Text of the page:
We had no idea how our Discovery Summit Americas week was going to go. Would people come to an all-online event? Would people participate? Would people interact with one another?
We are very happy to know the answers to those questions: Yes! Yes! Yes!
We held our flagship event completely online the week of Oct. 12 for more than 4,600 VIPs, JMP customers, and the statistically curious.
Like so many other aspects of life these days, the event was different, it was challenging at times, and there were definitely a few curveballs. But based on attendee comments and Steering Committee feedback, it was a hit!
“In some ways, the virtual Meet the Developers was better than in person; easier to manage how/when to get face-to-face time. More efficient,” said Steering Committee member Sarah Gilyard of Micron.
“Agreed,” said Gwen Hallberg of Alkermes, who is just joining the Committee. “It was easy and helpful to share screens so that developers could look directly at users’ screens to understand the issues more clearly, easily.”
The format worked
After months of research and consideration, the format chosen was …
- A weeklong Monday-Friday approach, with Monday being less formal with “unsessions” – attendee-driven workshops – on specific topics.
- A few hours together of core content each day, with optional events throughout.
- Papers and posters recorded and made available weeks before the conference, so attendees could watch what they wanted, when they wanted.
- All papers and plenaries presented during the conference were designed to incorporate and/or address audience questions in real time.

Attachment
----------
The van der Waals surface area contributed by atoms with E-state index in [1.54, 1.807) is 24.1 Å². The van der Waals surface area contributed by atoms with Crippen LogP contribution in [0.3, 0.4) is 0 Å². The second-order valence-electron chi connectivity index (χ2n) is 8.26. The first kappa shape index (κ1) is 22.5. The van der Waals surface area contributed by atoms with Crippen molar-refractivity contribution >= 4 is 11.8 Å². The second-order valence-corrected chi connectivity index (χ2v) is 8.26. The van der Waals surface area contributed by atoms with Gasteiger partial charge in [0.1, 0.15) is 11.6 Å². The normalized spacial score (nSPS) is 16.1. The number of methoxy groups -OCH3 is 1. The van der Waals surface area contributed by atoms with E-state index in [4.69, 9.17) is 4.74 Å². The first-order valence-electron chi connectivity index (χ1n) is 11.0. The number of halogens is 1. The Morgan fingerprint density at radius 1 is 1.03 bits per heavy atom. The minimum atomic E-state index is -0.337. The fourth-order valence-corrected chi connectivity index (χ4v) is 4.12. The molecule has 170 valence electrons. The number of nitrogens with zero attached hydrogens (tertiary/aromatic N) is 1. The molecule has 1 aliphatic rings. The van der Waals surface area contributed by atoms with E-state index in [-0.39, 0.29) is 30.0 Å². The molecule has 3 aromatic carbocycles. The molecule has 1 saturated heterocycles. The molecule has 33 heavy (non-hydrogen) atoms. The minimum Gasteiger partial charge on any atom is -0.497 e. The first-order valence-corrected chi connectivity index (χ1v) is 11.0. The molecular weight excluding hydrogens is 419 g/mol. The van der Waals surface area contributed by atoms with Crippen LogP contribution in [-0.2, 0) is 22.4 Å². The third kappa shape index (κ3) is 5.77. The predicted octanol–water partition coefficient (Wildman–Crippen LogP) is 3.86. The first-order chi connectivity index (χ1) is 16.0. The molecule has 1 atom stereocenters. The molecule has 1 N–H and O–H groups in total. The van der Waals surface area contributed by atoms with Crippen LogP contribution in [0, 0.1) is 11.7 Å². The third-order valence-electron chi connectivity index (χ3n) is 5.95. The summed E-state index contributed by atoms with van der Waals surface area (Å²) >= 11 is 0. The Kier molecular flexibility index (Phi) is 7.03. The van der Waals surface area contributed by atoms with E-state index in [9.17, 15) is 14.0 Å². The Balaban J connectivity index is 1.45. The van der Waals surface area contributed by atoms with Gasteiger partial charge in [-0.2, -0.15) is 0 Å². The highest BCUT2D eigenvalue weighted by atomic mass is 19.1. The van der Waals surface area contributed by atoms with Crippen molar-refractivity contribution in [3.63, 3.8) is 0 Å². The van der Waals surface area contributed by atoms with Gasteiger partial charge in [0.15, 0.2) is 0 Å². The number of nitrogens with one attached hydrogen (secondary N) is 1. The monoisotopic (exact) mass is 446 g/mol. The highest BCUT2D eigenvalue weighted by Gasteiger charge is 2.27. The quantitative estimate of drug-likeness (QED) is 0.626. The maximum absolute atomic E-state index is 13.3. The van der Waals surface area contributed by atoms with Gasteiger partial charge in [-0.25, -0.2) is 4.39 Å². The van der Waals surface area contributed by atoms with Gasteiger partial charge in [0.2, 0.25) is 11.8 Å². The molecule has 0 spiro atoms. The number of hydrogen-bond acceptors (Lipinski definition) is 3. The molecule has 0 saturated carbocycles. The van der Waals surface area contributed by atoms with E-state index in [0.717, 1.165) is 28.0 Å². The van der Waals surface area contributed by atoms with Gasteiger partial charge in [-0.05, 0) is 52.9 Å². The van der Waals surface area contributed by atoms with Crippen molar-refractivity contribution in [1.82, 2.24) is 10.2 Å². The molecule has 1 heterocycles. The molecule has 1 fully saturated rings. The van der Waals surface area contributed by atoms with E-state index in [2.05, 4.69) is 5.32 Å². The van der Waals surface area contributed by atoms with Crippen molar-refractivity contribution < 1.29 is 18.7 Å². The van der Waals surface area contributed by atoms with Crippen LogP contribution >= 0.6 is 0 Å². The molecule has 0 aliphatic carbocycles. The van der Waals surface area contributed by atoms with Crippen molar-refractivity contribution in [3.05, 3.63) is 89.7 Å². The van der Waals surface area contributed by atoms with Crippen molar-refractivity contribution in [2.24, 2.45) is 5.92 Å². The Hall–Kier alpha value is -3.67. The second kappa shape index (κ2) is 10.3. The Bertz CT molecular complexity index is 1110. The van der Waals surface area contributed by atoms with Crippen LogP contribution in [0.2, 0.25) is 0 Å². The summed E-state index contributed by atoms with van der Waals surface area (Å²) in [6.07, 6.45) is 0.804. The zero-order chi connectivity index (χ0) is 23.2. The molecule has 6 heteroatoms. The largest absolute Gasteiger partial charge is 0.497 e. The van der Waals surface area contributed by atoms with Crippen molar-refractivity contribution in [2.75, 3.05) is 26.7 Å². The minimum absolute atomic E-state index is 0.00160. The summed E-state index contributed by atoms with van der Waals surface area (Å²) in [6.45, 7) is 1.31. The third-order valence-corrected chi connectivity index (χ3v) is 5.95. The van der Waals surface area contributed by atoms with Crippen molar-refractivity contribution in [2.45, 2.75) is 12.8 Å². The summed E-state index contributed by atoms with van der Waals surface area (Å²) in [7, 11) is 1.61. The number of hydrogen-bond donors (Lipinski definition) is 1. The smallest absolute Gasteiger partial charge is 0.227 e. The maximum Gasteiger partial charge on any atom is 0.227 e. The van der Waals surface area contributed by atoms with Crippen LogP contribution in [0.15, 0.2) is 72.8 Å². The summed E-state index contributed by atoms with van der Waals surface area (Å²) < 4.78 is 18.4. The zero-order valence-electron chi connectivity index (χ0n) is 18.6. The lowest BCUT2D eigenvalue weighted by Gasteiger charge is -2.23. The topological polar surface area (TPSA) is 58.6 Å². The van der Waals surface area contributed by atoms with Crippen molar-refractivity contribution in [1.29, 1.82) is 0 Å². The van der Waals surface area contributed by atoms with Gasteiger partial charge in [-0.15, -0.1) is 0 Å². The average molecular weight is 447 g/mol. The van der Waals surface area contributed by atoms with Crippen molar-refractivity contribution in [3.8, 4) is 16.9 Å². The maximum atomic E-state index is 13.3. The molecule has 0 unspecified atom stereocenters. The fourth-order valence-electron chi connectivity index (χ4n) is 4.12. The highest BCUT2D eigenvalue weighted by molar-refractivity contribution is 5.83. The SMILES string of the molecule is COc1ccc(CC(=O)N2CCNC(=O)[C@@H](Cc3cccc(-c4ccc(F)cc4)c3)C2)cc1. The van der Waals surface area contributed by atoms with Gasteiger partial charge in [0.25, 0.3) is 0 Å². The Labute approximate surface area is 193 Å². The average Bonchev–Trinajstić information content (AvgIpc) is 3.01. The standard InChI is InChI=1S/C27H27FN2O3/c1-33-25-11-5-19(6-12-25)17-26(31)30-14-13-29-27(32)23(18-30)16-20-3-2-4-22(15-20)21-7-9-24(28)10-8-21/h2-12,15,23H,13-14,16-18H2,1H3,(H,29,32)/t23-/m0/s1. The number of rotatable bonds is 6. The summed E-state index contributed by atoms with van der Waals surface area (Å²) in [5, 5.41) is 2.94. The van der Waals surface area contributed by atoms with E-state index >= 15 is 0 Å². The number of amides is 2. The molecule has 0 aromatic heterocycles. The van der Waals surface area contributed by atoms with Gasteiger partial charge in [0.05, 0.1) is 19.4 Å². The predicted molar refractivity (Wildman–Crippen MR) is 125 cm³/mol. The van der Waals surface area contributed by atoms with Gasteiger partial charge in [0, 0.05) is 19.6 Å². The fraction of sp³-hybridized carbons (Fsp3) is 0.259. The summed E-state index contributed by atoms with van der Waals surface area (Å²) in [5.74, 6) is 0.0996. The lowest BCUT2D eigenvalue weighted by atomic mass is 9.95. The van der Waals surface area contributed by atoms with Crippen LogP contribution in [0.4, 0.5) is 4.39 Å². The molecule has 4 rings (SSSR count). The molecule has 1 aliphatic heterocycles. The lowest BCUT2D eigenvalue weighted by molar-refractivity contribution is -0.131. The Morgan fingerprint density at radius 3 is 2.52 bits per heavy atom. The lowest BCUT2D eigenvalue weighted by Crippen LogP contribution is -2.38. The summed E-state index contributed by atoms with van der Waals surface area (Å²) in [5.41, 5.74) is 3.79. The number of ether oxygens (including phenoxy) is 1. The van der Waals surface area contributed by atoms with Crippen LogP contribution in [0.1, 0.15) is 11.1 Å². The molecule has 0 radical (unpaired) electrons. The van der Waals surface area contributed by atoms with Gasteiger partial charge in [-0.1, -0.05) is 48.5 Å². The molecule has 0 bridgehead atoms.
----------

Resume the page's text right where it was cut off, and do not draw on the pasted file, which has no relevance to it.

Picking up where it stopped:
- Interactive sessions were included to allow peer-to-peer discussions and opportunities to ask developers questions.
What we’ve seen since March is that borders matter less and less in marketing efforts. And that was no different with the Americas version of Discovery Summit. We had attendees from more than 90 different countries. Not all attended in real-time, of course, due to time zone constraints. But we expect to see increased customer engagement and sales activity in many parts of the world as a result of the event.
Fun with data
Not all the data collected at Discovery is serious business. Discovery events usually include a lot of fun, and this year was no different. A virtual fun run, a bike ride and various quarantine-related polls provided data that now lives on public.jmp.com, ready to be explored and analyzed.
Content to remain available
“This kind of content is too valuable to limit to the conference itself,” said Jeff Perkinson, Senior Manager of Global Customer Care for the JMP division. Therefore, JMP puts papers, posters and plenary sessions (for which we have permission) in a dedicated section of the JMP Community. This year, more than 50 breakout sessions are there, along with three of the four keynotes, including a Fireside Chat with Shankar Vedantam of Hidden Brain.